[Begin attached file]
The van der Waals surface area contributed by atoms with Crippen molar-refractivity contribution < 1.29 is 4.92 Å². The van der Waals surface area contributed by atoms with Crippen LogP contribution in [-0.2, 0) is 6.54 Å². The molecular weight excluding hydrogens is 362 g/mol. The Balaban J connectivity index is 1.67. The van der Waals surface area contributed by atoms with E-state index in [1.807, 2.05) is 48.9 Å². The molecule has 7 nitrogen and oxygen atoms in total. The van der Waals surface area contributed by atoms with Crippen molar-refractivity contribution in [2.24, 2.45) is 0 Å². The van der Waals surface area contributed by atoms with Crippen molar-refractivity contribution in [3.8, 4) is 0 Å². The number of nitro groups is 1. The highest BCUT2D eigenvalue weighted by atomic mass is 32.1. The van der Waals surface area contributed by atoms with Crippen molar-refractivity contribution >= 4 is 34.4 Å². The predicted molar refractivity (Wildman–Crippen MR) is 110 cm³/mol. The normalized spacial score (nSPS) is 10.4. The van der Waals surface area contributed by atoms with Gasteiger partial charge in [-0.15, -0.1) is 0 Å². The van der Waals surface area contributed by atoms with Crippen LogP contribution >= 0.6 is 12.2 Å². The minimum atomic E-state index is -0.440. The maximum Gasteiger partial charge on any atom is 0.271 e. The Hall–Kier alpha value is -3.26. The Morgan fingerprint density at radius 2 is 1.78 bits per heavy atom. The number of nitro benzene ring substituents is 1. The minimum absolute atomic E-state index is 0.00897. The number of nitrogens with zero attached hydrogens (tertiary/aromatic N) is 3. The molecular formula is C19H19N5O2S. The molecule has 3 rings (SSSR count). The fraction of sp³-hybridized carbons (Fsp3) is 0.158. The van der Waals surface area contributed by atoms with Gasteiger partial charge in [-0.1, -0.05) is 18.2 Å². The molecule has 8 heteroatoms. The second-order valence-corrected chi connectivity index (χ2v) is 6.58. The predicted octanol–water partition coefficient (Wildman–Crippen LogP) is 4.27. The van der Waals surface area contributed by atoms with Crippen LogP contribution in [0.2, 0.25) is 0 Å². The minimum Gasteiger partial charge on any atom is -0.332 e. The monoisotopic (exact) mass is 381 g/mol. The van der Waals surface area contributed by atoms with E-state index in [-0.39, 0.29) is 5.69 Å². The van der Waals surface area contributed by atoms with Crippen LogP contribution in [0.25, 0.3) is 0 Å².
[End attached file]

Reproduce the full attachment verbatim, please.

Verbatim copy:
The van der Waals surface area contributed by atoms with Crippen molar-refractivity contribution < 1.29 is 4.92 Å². The van der Waals surface area contributed by atoms with Crippen LogP contribution in [-0.2, 0) is 6.54 Å². The molecular weight excluding hydrogens is 362 g/mol. The Balaban J connectivity index is 1.67. The van der Waals surface area contributed by atoms with E-state index in [1.807, 2.05) is 48.9 Å². The molecule has 7 nitrogen and oxygen atoms in total. The van der Waals surface area contributed by atoms with Crippen molar-refractivity contribution in [2.24, 2.45) is 0 Å². The van der Waals surface area contributed by atoms with Crippen molar-refractivity contribution in [3.8, 4) is 0 Å². The number of nitro groups is 1. The highest BCUT2D eigenvalue weighted by atomic mass is 32.1. The van der Waals surface area contributed by atoms with Crippen molar-refractivity contribution >= 4 is 34.4 Å². The predicted molar refractivity (Wildman–Crippen MR) is 110 cm³/mol. The normalized spacial score (nSPS) is 10.4. The van der Waals surface area contributed by atoms with Gasteiger partial charge in [-0.15, -0.1) is 0 Å². The van der Waals surface area contributed by atoms with Crippen LogP contribution >= 0.6 is 12.2 Å². The minimum atomic E-state index is -0.440. The maximum Gasteiger partial charge on any atom is 0.271 e. The Hall–Kier alpha value is -3.26. The Morgan fingerprint density at radius 2 is 1.78 bits per heavy atom. The number of nitro benzene ring substituents is 1. The minimum absolute atomic E-state index is 0.00897. The number of nitrogens with zero attached hydrogens (tertiary/aromatic N) is 3. The molecular formula is C19H19N5O2S. The molecule has 3 rings (SSSR count). The fraction of sp³-hybridized carbons (Fsp3) is 0.158. The van der Waals surface area contributed by atoms with Gasteiger partial charge in [-0.1, -0.05) is 18.2 Å². The molecule has 8 heteroatoms. The second-order valence-corrected chi connectivity index (χ2v) is 6.58. The predicted octanol–water partition coefficient (Wildman–Crippen LogP) is 4.27. The van der Waals surface area contributed by atoms with Crippen LogP contribution in [0.2, 0.25) is 0 Å². The minimum Gasteiger partial charge on any atom is -0.332 e. The monoisotopic (exact) mass is 381 g/mol. The van der Waals surface area contributed by atoms with E-state index in [-0.39, 0.29) is 5.69 Å². The van der Waals surface area contributed by atoms with Crippen LogP contribution in [0.25, 0.3) is 0 Å².